Glaziers Speak Out: How Important is the Internet to Daily Operations?

The early beginnings of the Internet can be traced back to the late 1960s. Today, the Internet is the most widely used network protocol in the world with an estimated 229,138,000* users in North America alone [70 percent population penetration]. Between 2000 and 2006 Internet use in North America is reported to have grown by 112 percent. Access to the Internet has changed the way the world does business, and the glass industry is no exception. Companies are online and taking advantage of this technology to enhance their business operations.

Jesse Zea, president of A Bob's Glass Service in Ft. Lauderdale, Fla., says the Internet is pretty important to the company's day-to-day operations. "As a small glazier serving a four-county area, the Internet allows us to gain more knowledge, access to company catalogues and the ability to order products and supplies from a variety of sources. This, in turn, gives us more opportunity for work because of our ability to get needed materials in a timely manner." "We estimate around five percent of our business comes from online listings," continues Zea. "To increase this number, we are currently developing a company website for greater exposure."

"The Internet is a very valuable tool for our company," explains Anna Witthaus. Witthaus, secretary for Enclos Corporation's Millersville, Md., office, recalls there were no computers when she first joined the company some 18 years ago. "As an international company, we utilize the Internet for so much these days: communication, instant messaging, research, reports, UPS and just about anything you can imagine during the course of an average day. I would be lost without my computer."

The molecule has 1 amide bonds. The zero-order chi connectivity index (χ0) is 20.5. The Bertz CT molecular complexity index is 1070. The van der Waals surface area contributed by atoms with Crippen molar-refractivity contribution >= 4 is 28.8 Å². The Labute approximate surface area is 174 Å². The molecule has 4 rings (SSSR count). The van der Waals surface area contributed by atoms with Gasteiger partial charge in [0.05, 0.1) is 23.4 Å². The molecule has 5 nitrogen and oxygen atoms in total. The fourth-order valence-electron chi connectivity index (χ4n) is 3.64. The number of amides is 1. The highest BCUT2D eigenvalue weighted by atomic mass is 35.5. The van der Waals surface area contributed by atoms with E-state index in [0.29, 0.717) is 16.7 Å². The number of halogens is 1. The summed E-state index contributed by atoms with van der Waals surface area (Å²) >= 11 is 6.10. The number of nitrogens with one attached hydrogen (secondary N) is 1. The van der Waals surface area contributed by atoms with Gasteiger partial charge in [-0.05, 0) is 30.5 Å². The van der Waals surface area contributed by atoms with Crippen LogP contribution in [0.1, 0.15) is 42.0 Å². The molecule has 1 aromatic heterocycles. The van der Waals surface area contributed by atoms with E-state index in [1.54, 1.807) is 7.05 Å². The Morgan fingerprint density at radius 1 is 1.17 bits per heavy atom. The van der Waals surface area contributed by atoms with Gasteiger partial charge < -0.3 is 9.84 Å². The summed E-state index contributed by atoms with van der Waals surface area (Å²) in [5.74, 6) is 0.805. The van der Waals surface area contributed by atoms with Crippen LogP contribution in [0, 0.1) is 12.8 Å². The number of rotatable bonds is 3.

The Internet is definitely utilized at City Newark Glass, a more than century old glazing and architectural metals commercial construction company in Bayonne, N.J., located across the bay from Newark. "Personally, I am just learning about the computer and Internet for my job," says long-time bookkeeper Verna Garrison. "It's a way of life all around us. Here our guys use the Internet to look up various suppliers, compare prices, order materials and download maps for job sites among other things."

Aloha Glass, a family-owned and operated residential glazing company, only recently brought in computers and access to the Internet to its Beaverton, Ore., office. Employees just started using their new computer system a couple of months ago and are in the process of converting company records and files to the hard drive. For three decades, the company did things the old fashioned way--by hand. "We're catching up with the times," says receptionist Colleen Eshom, "and it's going pretty well. I think our new system and access to the Internet will be a boost to company operations."

"We have Internet access and have had a web presence for about a year," says Carrie Foster, corporate secretary for Heritage Glass and a member of the family-owned and operated company. "Currently, we use it for ordering products and supplies, e-mail for communication and transmitting bids. We were looking to the future and the impact the website would have on our Portland-based commercial and contract glazing business by giving potential customers a virtual showroom and information about our company, products and services they can access 24 hours a day, seven days a week."

*Nielsen/NetRatings, 2006


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